My pre-pandemic visit to 23-year-old Chloe Tyler‘s attic bedroom/art studio was like stepping into the psychedelic world of a Jimi Hendrix album. Color, materials, paint splatters, textures and inspiration were everywhere. And I mean everywhere. Once I learned of Chloe’s creative family tree, and her new adoptive friend family of creators in her new hometown, it all made sense: the girl was made to make art. Loud, unapologetic art that makes you literally stop in your tracks and think about something bigger than what’s in front of you.
Fresh out of college — during which she created a mini career for herself photographing SEC football and designing boxes for famous pizza chains — Chloe has landed in Nashville, TN. Between illustrating children’s books, designing patterns for high-end men’s clothing and creatively directing an emerging rock band, I feel lucky to have snagged a few hours of her time. Get to know this truly freeform and unruly artist, and remember her name. You’ll be seeing more of it, we suspect. Meet the world’s next big pop artist, Chloe Tyler.
Tell me a little about your background and your trajectory into art.
I grew up in Atlanta, GA, to a creative, wacky family. I always had this feeling that I wanted to do something creative, but it really didn’t pique my interest until high school. I was always an athlete, but I started getting anxious when it wasn’t fulfilling me anymore. So I decided to take an art class. It came really naturally. Both of my grandmas and my great-grandpa are artists, and my aunt is an artist. It connected with me, and then I threw myself into it my junior year of high school. By the time I found art in college, it was all I could think about and all I could do.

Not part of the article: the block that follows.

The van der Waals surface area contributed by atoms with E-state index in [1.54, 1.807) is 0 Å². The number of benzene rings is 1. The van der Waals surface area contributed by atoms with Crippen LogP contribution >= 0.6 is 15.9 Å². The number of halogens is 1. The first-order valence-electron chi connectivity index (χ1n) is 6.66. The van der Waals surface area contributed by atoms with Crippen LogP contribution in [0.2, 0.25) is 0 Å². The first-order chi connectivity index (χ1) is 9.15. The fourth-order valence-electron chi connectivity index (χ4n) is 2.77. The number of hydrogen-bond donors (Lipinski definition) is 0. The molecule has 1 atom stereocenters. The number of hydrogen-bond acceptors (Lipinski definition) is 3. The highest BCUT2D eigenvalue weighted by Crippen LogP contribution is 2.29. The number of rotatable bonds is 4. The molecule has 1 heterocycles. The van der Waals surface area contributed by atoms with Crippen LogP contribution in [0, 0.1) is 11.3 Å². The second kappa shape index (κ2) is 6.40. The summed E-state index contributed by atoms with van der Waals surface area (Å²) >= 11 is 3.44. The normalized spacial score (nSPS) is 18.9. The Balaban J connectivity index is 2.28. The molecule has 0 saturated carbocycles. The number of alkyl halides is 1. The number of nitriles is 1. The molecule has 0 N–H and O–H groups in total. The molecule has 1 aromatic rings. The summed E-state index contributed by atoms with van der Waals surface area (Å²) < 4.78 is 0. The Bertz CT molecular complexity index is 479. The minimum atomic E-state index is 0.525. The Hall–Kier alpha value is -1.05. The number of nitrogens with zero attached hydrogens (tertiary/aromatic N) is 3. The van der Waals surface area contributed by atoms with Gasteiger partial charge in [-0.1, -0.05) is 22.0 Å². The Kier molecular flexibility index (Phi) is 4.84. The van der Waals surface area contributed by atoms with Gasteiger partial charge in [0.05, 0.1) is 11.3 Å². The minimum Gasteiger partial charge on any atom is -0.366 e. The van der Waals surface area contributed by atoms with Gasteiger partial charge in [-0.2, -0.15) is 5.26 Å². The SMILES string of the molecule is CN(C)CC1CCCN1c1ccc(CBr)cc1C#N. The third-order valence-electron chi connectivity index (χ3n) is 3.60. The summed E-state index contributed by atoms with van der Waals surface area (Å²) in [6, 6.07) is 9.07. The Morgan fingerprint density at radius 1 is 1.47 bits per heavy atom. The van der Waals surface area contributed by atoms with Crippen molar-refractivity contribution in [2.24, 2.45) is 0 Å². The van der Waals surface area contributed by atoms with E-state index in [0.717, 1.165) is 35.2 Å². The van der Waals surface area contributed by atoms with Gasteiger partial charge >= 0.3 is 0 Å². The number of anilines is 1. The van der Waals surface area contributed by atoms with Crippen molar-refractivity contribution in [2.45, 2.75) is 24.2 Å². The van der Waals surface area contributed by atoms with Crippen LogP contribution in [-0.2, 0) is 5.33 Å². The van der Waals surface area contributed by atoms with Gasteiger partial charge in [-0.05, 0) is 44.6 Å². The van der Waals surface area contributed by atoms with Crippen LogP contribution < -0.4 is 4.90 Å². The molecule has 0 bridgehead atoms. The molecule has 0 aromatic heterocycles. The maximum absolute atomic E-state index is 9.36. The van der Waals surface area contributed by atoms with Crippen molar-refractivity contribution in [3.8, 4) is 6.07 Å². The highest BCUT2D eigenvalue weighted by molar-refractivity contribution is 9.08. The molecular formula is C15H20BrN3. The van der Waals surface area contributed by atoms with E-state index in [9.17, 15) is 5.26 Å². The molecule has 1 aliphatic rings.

How did you make a name for yourself and your art at the University of Georgia?
The only reason I was able to get myself through college financially was because of how supportive the city of Athens and the people I met at UGA were of my art. I became known as “Chloe Tyler, that artist girl,” and by the time I was a senior, I was pretty well-known all over campus. Working for the football team definitely helped with that, too. It was a struggle getting my name out there, and I am the kind of person who loves to be left alone to work. Throughout college, I began to realize that to actually do this for a living, I have to learn how to be the introverted artist as well as the extroverted salesperson/marketer in order to promote myself and get my work out there. I still have a lot more to learn.
How did your family and upbringing play a role in fostering your creativity?
My mom raised [my two sisters and me] to be very independent, driven women. We were taught to do everything with our whole entire hearts. She is my favorite creative partner. Art is our favorite thing to talk about. We could go on for hours discussing the different projects we are working on. She understands me in a way that nobody else in the world does because it is so obviously a character trait that she gave me genetically. This inability to sit still, always wanting to make something with our hands, always wanting to create something new.
I’m also very resourceful because of her. I never throw anything away. I am a complete hoarder. I can always reuse something or turn it into something else. I have dozens of [my boyfriend’s] used guitar strings because every time he changes them, I’m always like, “No! Don’t throw those away. I can use them” … for what? Who knows, I’ll figure it out eventually. I collect stamps, license plates, jars for my paintbrushes, matchboxes and lighters. My walls are also so full because I don’t throw away any of my work.